The Man Who Knew Too Much by Alfred Hitchcock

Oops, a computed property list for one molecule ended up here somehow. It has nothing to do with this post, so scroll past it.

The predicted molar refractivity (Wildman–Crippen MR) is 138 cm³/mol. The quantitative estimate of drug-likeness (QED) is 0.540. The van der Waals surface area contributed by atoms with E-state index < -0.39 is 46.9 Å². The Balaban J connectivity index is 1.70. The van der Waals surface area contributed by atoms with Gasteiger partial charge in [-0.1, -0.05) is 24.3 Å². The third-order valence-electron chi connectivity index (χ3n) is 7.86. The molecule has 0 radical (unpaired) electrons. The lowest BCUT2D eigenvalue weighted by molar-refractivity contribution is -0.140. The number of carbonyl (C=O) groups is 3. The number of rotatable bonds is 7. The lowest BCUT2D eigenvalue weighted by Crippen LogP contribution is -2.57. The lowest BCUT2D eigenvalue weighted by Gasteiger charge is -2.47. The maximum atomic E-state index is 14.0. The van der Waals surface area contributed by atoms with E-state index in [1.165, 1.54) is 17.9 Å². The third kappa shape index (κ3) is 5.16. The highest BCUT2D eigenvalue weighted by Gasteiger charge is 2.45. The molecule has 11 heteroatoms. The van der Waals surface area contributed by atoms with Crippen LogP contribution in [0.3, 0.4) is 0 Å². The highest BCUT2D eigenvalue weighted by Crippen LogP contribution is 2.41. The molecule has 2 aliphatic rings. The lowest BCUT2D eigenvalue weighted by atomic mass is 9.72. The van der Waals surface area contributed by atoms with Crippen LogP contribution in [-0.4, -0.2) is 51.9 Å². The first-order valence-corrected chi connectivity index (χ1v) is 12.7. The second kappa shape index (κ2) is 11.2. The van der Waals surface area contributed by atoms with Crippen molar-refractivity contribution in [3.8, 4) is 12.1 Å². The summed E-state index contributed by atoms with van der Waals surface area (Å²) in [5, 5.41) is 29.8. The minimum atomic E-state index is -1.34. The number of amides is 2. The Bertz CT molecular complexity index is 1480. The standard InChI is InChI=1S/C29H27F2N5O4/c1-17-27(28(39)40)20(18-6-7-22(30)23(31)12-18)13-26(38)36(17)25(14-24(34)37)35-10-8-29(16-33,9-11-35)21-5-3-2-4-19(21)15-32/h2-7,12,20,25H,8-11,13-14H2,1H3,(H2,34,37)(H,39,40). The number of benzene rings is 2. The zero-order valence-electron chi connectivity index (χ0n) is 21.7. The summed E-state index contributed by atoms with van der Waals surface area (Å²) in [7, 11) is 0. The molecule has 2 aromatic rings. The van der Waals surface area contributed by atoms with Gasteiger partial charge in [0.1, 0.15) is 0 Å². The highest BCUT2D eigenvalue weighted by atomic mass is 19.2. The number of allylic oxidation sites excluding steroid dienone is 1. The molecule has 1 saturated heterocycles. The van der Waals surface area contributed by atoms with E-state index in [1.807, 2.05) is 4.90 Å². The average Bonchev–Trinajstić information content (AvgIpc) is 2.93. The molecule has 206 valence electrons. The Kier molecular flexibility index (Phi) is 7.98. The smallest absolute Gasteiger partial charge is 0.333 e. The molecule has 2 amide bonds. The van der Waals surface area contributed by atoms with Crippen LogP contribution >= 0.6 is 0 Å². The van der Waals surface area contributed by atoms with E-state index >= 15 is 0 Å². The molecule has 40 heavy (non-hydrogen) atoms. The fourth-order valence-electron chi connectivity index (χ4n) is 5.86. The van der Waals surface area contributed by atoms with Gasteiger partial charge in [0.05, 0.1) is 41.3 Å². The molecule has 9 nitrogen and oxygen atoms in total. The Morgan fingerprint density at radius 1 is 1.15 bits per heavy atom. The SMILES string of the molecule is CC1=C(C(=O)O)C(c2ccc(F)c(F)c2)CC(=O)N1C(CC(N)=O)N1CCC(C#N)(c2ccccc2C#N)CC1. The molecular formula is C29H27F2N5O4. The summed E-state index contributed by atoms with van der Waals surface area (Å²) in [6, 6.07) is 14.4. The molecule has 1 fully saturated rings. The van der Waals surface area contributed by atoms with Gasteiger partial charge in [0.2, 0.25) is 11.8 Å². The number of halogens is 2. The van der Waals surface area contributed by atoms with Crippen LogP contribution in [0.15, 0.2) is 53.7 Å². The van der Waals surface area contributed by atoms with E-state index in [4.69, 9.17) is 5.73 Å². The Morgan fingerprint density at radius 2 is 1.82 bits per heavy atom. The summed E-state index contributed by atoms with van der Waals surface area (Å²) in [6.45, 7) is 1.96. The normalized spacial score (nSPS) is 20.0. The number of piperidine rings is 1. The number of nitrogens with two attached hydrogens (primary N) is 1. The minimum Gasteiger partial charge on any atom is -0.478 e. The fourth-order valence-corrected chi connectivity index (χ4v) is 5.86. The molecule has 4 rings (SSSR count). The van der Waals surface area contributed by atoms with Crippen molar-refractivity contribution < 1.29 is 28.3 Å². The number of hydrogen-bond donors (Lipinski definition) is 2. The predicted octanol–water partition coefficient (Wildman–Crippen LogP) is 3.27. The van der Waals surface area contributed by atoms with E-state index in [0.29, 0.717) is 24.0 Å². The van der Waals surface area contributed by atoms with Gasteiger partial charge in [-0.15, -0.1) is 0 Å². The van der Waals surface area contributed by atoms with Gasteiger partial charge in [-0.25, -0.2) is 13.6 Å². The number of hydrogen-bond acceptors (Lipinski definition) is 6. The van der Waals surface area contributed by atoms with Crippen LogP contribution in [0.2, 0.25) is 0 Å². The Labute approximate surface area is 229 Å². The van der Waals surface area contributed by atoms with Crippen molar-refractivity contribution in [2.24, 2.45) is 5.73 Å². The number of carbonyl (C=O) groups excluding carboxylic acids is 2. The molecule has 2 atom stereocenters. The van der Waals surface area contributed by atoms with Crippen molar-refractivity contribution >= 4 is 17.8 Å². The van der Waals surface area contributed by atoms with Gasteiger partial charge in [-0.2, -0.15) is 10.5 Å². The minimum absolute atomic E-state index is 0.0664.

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In this 1956 remake of the 1934 version of Alfred Hitchcock’s The Man Who Knew Too Much, Dr. Ben McKenna, played by James Stewart, and Josephine ‘Jo’ Conway, played by Doris Day, inadvertently get involved in an assassination plan after a mysterious Frenchman is murdered and their son is subsequently kidnapped. Hitchcock himself said, “Let’s say the first version was the work of a talented amateur and the second was made by a professional,” (Spoto) to which I interpret as him admitting that his skills and cinematic techniques as a director had improved throughout his career. This film does have cinematic techniques that are typical of Hitchcock, although not all are necessarily done in the typical way. One technique that is typical is the mother/ son relationship between Jo and Hank, played by Christopher Olsen. This relationship may not be like that of Bruno Anthony and his mom in Strangers On A Train, or like Norman Bates and his mom in Psycho, there is still the close bond between them. Early in the movie, while in the hotel room, Jo and Hank sing Whatever Will Be, Will Be together as Jo gets ready for dinner and Hank gets ready for bed, and is the song which Jo sings later on in the Embassy, too loudly, to capture Hank’s attention. One technique that is typical, but done in a different way is the wrong man scenario. Hitchcock has done the wrong man scenario in the case of somebody being murdered, and an innocent person trying to prove they are not the murderer. In The Man Who Knew Too Much, Louis Bernard, the mysterious Frenchman the family meet on the bus at the beginning of the film, first believe that they are the couple who have an assassination plot against the Ambassador, but finds out it is not them, but the Drayto... ... middle of paper ... ...airs by Ben. While this film does have typical Hitchcock cinematic techniques, there are a few that were not used. One of them is the typical Hitchcock blond: promiscuous, uncaring, icy, but in this film, Jo, a blonde, is not promiscuous, in fact, she stopped working on Broadway to live with Ben in Indianapolis, she actually is caring, for her son, and while it can be said she is icy at the beginning for first believing Bernard is a bad guy, and second for thinking the Drayton’s were following them, it can also be taken for being cautious of others. Another would be that this film does not have a lot of female humiliation, although there is the scene at the beginning on the bus when Hank accidentally takes the veil off the Arab woman. Works Cited Spoto, Donald. The Art of Alfred Hitchcock, Fifty Years of His Motion Pictures. 2nd. New York: Anchor, 1992. Print.
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